Lyrebirds along the Murray

Subject: Lyrebirds along the Murray
Date: Thu, 12 Jun 2008 11:59:15 +0800 (WST)
  One way in which a bird's corpse or feathers can end up a long way from
the place of death is on the bumper or bull-bar of car, truck or 4WD.

  This was the explanation suggested for the discovery (several years ago)
of a dead Pheasant Coucal in a gutter in Kalgoorlie. I once found a dead
Red-capped Robin in Greville St., Prahran, (Melbourne) with a lot of
long grass - there was more long grass festooned round a parked 4WD's

  I can imagine someone driving through suitable Lyrebird habitat, hitting
a Lyrebird and ending up at Barmah.

Anthea Fleming

> Thanks John. The closest Superb Lyrebird records to Barmah State Park are:
> * East: at the Eskdale Spur / Timber Reserve and near Lucyvale (both south
> of the Hume Reservoir).
> * South East: Mt Buffalo NP.
> * South: Mt Samaria SP and Powers Lookout SR, near Mansfield; and sites
> between Yea and Alexandra on the Goulburn River.
> In terms of a dead bird floating down stream from further up the Murray,
> anything is possible but extremely unlikely. Quite apart from the body
> deteriorating (which they do very quickly) I'd suggest that the Hume Res
> complex would stop it flowing down stream.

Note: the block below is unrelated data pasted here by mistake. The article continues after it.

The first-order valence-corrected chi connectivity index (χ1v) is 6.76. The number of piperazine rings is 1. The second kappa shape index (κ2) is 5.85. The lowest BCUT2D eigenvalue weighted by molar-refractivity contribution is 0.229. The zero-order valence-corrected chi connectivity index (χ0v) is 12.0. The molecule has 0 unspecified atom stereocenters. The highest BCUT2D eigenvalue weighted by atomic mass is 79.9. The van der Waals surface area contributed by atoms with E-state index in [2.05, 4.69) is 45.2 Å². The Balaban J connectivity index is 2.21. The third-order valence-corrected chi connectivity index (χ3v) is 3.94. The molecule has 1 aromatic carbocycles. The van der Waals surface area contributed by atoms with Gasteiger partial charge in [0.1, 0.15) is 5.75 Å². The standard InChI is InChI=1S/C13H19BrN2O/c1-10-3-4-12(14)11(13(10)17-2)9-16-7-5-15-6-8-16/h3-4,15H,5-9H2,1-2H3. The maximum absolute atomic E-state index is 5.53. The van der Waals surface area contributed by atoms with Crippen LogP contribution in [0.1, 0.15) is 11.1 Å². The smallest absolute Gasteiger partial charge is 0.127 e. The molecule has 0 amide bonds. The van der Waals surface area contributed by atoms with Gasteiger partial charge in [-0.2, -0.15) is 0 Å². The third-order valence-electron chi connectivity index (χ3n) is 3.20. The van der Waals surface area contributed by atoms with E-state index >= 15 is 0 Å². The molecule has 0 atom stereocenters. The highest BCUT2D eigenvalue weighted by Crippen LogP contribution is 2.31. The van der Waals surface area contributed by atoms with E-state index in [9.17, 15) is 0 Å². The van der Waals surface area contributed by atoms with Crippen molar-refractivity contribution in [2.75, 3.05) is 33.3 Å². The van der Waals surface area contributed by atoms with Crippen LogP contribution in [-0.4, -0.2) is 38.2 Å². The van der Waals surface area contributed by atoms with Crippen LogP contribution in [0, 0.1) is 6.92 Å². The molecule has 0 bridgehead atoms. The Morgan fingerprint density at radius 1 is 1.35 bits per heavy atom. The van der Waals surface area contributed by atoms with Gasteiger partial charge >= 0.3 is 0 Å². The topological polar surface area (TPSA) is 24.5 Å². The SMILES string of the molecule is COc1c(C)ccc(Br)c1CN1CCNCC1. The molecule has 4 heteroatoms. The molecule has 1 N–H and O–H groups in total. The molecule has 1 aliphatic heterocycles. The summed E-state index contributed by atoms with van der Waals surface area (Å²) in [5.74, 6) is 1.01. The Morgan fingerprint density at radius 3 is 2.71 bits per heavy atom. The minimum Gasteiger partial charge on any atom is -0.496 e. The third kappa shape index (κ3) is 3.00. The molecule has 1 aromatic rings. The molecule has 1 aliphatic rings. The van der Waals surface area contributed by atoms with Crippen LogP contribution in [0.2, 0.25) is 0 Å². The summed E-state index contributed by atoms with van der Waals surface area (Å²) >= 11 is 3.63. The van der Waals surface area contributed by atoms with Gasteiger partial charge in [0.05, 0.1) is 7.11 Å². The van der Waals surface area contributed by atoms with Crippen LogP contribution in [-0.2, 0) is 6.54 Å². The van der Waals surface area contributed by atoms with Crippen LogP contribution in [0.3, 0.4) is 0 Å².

> Considering that the identification was based on a few tail feathers, and
> some associated feathers, I'd say that they probably belong to another
> species. For instance an Emu, a waterfowl i.e. Freckled Duck, or even a
> large hawk or owl, whose feathers look somewhat similar to Lyrebird
> feathers.
> It's a pity they didn't take some photos, it would have been a very
> interesting sighting. Good stuff.
> Tim Dolby
> -----Original Message-----
> From:  on behalf of John Boyce
> Sent: Wed 6/11/2008 5:11 PM
> To: 
> Cc: 
> Subject: Re: [Birding-Aus] Lyrebirds along the Murray
> Yes I thought the record seemed highly unusual. They are pretty
> confident on the identification and one of them has photographed many
> lyrebirds before around Kinglake and the Dandenongs so is reasonably
> sure of the ID. But it was not a live bird just tail feathers and some
> associated other feathers so could have come from somewhere else I guess
> and a you can never be sure of a second hand sighting. Unfortunately
> they didn't take a picture so I can't confirm the ID.
> John
>  wrote:
>> John Boyce wrote:
>> Hi everyone,
>> Some friends just returned from a canoeing weekend along the Murray
>> around
>> Barmah and said that they had found a dead lyrebird by the river near
>> one
>> of their campsites. I was surprised to hear there were lyrebirds that
>> far
>> west along the Murray but some of the maps in my field guides suggest
>> that
>> they can maybe go even further. So are lyrebirds regularly reported in
>> this area and has anyone seen them any further west along the Murray?
>> John
>> there is no lyrebird population anywhere near Barmah - they do not
>> inhabit
>> River Red Gum Forest. My guess is that the nearest populations would be
>> in
>> the Mt Samaria State Park or thereabouts, about 140 km to the south-east
>> of Barmah on the north-western slopes of the Great Dividing Range. Along
>> the Murray itself you would have to go upstream of Albury before finding
>> lyrebirds.
>> How sure are your friends of the identification? - hard to mistake a
>> lyrebird, but its a very odd record.
>> Peter Menkhorst
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